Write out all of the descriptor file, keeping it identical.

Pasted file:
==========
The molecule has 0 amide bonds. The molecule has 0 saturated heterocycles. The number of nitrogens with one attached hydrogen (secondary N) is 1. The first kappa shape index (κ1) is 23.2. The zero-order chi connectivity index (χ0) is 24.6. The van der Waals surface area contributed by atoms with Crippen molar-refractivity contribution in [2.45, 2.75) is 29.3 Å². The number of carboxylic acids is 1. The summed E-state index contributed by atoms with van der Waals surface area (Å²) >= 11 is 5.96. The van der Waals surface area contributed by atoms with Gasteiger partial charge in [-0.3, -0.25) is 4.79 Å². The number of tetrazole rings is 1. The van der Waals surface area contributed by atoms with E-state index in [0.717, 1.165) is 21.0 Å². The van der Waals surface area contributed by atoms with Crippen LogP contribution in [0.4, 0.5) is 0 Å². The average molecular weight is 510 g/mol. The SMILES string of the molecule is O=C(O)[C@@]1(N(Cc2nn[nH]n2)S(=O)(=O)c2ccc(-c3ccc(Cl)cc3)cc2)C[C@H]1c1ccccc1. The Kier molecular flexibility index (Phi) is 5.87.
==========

The molecule has 0 amide bonds. The molecule has 0 saturated heterocycles. The number of nitrogens with one attached hydrogen (secondary N) is 1. The first kappa shape index (κ1) is 23.2. The zero-order chi connectivity index (χ0) is 24.6. The van der Waals surface area contributed by atoms with Crippen molar-refractivity contribution in [2.45, 2.75) is 29.3 Å². The number of carboxylic acids is 1. The summed E-state index contributed by atoms with van der Waals surface area (Å²) >= 11 is 5.96. The van der Waals surface area contributed by atoms with Gasteiger partial charge in [-0.3, -0.25) is 4.79 Å². The number of tetrazole rings is 1. The van der Waals surface area contributed by atoms with E-state index in [0.717, 1.165) is 21.0 Å². The van der Waals surface area contributed by atoms with Crippen LogP contribution in [0.4, 0.5) is 0 Å². The average molecular weight is 510 g/mol. The SMILES string of the molecule is O=C(O)[C@@]1(N(Cc2nn[nH]n2)S(=O)(=O)c2ccc(-c3ccc(Cl)cc3)cc2)C[C@H]1c1ccccc1. The Kier molecular flexibility index (Phi) is 5.87.